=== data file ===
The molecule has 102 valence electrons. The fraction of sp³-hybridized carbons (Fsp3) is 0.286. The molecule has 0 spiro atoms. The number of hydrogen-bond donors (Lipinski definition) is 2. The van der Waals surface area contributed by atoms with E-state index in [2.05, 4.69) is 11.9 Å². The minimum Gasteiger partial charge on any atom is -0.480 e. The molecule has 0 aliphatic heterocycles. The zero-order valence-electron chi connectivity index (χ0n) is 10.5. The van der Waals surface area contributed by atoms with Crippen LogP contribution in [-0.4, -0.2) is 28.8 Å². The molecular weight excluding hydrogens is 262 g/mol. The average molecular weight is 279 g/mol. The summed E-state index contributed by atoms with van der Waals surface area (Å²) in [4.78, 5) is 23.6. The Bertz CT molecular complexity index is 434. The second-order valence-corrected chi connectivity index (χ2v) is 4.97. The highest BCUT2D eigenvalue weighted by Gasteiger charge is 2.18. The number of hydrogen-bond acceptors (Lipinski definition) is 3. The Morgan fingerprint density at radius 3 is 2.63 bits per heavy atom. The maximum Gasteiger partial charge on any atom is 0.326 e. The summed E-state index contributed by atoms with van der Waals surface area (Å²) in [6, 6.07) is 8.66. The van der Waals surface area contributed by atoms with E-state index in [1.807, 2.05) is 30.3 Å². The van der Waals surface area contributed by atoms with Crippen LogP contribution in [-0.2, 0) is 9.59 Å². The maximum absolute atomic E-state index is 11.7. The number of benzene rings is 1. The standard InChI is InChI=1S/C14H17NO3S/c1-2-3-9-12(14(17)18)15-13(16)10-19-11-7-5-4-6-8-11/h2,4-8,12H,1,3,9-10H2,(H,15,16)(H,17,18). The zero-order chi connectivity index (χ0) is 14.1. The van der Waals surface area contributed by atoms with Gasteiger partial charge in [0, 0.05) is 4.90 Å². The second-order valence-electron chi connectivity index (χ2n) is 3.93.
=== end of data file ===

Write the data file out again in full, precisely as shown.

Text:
The molecule has 102 valence electrons. The fraction of sp³-hybridized carbons (Fsp3) is 0.286. The molecule has 0 spiro atoms. The number of hydrogen-bond donors (Lipinski definition) is 2. The van der Waals surface area contributed by atoms with E-state index in [2.05, 4.69) is 11.9 Å². The minimum Gasteiger partial charge on any atom is -0.480 e. The molecule has 0 aliphatic heterocycles. The zero-order valence-electron chi connectivity index (χ0n) is 10.5. The van der Waals surface area contributed by atoms with Crippen LogP contribution in [-0.4, -0.2) is 28.8 Å². The molecular weight excluding hydrogens is 262 g/mol. The average molecular weight is 279 g/mol. The summed E-state index contributed by atoms with van der Waals surface area (Å²) in [4.78, 5) is 23.6. The Bertz CT molecular complexity index is 434. The second-order valence-corrected chi connectivity index (χ2v) is 4.97. The highest BCUT2D eigenvalue weighted by Gasteiger charge is 2.18. The number of hydrogen-bond acceptors (Lipinski definition) is 3. The Morgan fingerprint density at radius 3 is 2.63 bits per heavy atom. The maximum Gasteiger partial charge on any atom is 0.326 e. The summed E-state index contributed by atoms with van der Waals surface area (Å²) in [6, 6.07) is 8.66. The van der Waals surface area contributed by atoms with E-state index in [1.807, 2.05) is 30.3 Å². The van der Waals surface area contributed by atoms with Crippen LogP contribution in [-0.2, 0) is 9.59 Å². The maximum absolute atomic E-state index is 11.7. The number of benzene rings is 1. The standard InChI is InChI=1S/C14H17NO3S/c1-2-3-9-12(14(17)18)15-13(16)10-19-11-7-5-4-6-8-11/h2,4-8,12H,1,3,9-10H2,(H,15,16)(H,17,18). The zero-order chi connectivity index (χ0) is 14.1. The van der Waals surface area contributed by atoms with Gasteiger partial charge in [0, 0.05) is 4.90 Å². The second-order valence-electron chi connectivity index (χ2n) is 3.93.